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Rob Taviner
12 October 2003

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The plan below shows the results of dowsing carried out on 6th September 2000 in the field next to the Thrupe Depression. This was in the very early stages of the dig and before the breakthrough into Advent. The rather confused "results" are shown below. The dowsing shows "something" trending NS and also "something else" which heads generally south west before bifurcating then fading out.

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Thrupe Swallet - Dowsing

The dowsing was carried out by Tony using bent wire rods (coathangers). He walked back and forth across the field in a roughly NW to SE raster pattern, more or less parallel to the boundary between the field and the depression. The rest of the family (Alice, Annie & Rosie) marked the ground at points where the rods crossed in such a way that their marks were not visible to Tony on his next pass.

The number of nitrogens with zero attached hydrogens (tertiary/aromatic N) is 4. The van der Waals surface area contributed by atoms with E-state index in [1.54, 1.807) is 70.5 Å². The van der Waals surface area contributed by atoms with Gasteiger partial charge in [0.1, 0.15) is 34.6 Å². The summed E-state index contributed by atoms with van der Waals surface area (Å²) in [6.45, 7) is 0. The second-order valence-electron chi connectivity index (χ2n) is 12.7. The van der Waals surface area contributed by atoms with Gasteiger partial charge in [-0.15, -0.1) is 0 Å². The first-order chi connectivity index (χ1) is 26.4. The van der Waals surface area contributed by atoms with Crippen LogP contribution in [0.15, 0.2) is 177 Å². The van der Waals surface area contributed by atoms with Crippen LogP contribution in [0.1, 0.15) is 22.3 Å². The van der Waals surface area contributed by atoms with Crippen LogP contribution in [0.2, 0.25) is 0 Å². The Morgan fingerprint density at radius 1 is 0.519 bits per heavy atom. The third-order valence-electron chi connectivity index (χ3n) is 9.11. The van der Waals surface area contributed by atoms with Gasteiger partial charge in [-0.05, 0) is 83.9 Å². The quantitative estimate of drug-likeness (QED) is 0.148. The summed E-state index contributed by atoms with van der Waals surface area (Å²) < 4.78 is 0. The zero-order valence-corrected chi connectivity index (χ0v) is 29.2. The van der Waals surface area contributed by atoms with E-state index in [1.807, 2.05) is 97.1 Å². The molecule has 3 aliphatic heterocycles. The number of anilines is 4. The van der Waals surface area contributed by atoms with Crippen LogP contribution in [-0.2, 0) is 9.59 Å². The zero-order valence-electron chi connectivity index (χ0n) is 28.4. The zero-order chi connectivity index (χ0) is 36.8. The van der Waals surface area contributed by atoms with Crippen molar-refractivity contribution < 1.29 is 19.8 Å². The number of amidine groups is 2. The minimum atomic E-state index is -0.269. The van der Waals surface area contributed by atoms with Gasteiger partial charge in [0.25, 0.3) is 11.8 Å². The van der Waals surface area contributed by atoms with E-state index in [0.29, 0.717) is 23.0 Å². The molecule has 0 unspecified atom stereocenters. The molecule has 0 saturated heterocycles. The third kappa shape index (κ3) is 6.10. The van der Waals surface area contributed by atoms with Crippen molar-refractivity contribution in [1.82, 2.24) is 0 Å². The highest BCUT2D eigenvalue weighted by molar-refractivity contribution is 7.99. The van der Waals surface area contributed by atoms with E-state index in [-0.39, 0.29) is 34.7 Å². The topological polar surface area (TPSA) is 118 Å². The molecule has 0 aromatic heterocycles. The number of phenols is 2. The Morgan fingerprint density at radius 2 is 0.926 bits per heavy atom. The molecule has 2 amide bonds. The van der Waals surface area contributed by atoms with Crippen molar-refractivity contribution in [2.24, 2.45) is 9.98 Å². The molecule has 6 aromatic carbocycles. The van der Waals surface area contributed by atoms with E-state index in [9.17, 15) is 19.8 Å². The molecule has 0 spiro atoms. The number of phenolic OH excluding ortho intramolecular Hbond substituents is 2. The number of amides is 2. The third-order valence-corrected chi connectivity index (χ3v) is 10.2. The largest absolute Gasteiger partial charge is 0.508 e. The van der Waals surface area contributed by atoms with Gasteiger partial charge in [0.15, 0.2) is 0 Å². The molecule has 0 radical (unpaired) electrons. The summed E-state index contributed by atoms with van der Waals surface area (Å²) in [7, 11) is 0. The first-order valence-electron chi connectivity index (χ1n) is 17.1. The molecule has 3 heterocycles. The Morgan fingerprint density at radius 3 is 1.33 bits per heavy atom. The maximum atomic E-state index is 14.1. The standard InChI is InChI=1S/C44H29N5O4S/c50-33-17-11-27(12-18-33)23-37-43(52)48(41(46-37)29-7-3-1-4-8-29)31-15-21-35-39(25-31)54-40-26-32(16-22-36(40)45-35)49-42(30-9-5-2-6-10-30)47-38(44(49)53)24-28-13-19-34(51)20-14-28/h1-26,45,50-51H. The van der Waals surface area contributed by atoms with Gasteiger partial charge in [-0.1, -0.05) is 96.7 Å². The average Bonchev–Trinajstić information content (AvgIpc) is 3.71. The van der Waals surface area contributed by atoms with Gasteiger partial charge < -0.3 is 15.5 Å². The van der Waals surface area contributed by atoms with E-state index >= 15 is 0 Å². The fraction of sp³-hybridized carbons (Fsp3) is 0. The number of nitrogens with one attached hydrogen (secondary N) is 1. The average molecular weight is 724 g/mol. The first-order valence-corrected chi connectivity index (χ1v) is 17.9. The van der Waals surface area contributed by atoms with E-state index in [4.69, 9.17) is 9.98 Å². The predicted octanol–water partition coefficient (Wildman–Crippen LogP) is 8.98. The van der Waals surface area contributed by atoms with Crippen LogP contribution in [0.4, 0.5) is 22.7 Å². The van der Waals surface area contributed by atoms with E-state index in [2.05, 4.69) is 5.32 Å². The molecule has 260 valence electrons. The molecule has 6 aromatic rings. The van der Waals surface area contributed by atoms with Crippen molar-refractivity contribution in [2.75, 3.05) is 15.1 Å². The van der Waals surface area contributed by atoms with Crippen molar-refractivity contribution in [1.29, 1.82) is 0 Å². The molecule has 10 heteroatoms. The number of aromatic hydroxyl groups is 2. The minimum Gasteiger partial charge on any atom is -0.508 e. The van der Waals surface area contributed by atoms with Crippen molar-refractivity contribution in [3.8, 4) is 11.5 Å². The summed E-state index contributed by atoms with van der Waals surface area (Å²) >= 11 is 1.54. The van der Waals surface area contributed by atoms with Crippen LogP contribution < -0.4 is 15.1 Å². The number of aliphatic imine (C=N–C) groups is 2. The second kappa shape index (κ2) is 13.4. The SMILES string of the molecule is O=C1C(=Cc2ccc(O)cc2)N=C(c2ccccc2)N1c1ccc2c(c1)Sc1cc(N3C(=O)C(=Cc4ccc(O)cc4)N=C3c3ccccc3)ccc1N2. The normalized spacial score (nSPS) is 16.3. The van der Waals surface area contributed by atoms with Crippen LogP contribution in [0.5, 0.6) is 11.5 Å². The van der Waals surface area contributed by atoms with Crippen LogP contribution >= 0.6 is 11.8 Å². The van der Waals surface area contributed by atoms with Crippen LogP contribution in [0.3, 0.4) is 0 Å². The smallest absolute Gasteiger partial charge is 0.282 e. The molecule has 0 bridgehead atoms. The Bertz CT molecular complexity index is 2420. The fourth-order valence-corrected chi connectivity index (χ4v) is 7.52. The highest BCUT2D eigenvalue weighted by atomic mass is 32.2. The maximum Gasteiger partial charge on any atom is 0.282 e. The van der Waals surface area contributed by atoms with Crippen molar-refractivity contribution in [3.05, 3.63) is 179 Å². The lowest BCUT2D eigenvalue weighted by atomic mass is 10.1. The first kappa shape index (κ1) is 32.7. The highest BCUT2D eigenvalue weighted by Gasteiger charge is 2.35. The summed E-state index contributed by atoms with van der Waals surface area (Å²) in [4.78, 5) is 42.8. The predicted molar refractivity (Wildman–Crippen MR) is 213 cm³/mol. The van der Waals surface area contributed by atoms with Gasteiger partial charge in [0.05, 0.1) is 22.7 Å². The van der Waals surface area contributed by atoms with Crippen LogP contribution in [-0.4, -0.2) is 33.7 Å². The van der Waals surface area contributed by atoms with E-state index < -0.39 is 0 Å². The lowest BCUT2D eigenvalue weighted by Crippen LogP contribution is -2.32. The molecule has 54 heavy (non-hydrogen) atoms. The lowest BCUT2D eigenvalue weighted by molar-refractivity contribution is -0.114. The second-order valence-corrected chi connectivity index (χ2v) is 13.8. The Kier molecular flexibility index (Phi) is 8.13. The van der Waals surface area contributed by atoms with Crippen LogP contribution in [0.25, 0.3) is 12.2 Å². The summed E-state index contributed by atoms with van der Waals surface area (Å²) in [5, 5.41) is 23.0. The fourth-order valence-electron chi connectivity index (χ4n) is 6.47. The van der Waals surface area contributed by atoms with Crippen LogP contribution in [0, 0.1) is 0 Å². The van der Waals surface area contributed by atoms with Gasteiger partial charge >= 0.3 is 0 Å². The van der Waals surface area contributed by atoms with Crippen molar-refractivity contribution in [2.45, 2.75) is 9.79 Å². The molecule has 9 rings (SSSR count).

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A typical group of dowsers at work

What does it all mean?
Your guess is as good as mine - it might well have been a complete waste of time but at least it was a less strenuous waste of time than digging.

Perhaps the last word on the subject should be left to Georgius Agricola, whose book on mining, De Re Metallica (literally "About things metal") was the first published work to mention the use of the divining rod for detecting water or metals.

"Therefore a miner, since we think he ought to be a good and serious man, should not make use of the enchanted twig, because if he is prudent and skilled in the natural signs, he understands that a forked stick is of no use to him ..."
Agricola, De Re Metallica, 1556

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Revised:   23-Jun-2007